Research shows that kumara (sweet potato) is a valuable medicinal plant having anti-cancer, antidiabetic and anti-inflammatory activities. And unlike potatoes, kumara are not part of the nightshade family so can be enjoyed even if you have an autoimmune condition or osteoarthritis.
There are also a host of other nutritional benefits due to the phytochemicals found in the skin and the vitamin C, potassium, calcium and beta carotene in the fleshy part. The best way to obtain all the nutritional benefits is to scrub them well and leave the skin on when cooking, if possible.
Of the three commercially available varieties in NZ, the rich orange fleshed kumara is considered the best for those concerned with diabetes or weight problems as it raises blood sugar more slowly than the other varieties.
Please note, as kumara is a carbohydrate, you still need to limit your quantity, especially at night if you are wanting to avoid weight gain.
After researching ideas to enhance an anti-inflammatory diet I created these yummy crackers to make life a little more delicious!
These simple Kumara & Almond Crackers are perfect because the almonds and flax seeds also provide valuable protein and essential fats known to support blood glucose control and reduce inflammation.
Kumara & Almond Crackers
1½ C ground almonds (almond meal)
⅛ C whole flax seed (linseed)
1 C pureed orange kumara (skin on)
¾ C water
3 Tbsp coconut oil (melted)
½ tsp raw unprocessed salt
½ tsp baking powder
Scrub kumara and remove each end any eyes or blemishes.
Boil kumara until soft, drain and set aside to cool, reserving ¾ cup of the cooking water.
Using a stick blender or food processor puree the kumara adding the reserved cooking liquid.
Combine the pureed kumara with the remaining ingredients, stir well, cover and leave to thicken for 3 hours.
Preheat the oven to fan bake 130°C.
Line a large baking tray with baking paper.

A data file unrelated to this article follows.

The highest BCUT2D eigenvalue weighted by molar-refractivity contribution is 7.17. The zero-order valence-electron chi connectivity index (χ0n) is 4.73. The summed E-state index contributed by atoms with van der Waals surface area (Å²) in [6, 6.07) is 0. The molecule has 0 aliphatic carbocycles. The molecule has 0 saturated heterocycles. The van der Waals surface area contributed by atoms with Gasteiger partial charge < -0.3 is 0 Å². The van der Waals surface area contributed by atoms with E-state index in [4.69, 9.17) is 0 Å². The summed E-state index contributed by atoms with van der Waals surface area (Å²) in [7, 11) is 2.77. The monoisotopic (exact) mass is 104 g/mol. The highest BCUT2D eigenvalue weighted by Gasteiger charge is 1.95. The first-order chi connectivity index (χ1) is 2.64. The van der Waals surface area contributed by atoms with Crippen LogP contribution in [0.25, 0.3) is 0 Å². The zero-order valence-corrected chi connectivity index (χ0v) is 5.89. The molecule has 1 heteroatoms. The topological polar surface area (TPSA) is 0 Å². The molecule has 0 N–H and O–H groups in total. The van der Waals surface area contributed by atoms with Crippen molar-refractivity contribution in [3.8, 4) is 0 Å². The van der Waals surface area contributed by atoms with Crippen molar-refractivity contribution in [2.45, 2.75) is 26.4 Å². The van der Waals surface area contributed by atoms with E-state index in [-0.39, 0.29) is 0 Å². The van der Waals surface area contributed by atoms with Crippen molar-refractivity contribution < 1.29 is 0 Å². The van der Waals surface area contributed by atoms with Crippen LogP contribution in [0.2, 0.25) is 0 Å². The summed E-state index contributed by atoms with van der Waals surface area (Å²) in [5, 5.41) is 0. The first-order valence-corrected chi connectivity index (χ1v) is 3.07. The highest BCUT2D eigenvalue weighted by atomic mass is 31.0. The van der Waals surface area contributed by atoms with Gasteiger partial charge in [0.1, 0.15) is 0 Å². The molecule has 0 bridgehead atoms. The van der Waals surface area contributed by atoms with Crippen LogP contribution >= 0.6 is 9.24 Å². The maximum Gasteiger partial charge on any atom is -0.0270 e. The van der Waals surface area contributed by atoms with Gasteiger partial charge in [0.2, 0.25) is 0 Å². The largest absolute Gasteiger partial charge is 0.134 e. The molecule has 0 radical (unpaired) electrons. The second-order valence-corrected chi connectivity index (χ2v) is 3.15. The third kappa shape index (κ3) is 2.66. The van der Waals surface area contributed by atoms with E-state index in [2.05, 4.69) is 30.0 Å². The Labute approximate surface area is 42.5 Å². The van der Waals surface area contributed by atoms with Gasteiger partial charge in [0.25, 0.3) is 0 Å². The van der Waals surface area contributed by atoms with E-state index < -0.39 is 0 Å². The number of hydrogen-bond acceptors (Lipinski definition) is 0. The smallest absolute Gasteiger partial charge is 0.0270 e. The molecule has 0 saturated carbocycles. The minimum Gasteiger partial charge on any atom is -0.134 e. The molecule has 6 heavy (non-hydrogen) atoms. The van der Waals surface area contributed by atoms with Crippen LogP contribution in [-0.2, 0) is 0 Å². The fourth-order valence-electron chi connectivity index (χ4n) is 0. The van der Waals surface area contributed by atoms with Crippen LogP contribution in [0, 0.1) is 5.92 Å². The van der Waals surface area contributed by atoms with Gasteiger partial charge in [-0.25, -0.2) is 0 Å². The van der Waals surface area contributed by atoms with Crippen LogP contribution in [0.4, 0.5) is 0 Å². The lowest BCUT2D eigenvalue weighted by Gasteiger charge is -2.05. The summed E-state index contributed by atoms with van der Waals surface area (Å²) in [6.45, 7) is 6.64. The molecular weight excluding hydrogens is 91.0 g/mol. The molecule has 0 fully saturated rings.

Spread the mixture evenly over the baking paper and bake in the centre of the oven for about one hour (until the surface is dry to touch and the mixture is beginning to firm up). Remove the tray from the oven and cut into large crackers (I cut mine into 18 pieces).
Return the tray to the oven and bake for a further 30 minutes before flipping the sheet of crackers over and removing the baking paper.
Continue baking for about another 60 minutes or more, separating the crackers and rearranging them occasionally to ensure even cooking. The baking time will depend on how thick your crackers are and how hot your oven is.
As the colour of the crackers deepens and they start to become crisp, remove them from the oven and place on a wire rack to cool (you will probably need to do this in batches as those on the outer edges may cook more quickly). The crackers will continue to firm up as they cool down. If any appear soft after cooling, return them to the oven for further cooking.
Store in an airtight container.
TIP: If the crackers are not quite cooked but you want to go to bed or leave the house, turn the oven off and leave them to finish baking as the oven slowly cools.
NB: This is not my pic – but the crackers in the middle look a lot like mine! I will post an actual photo of my crackers as soon as I’ve made another batch. We ate the first one, sorry!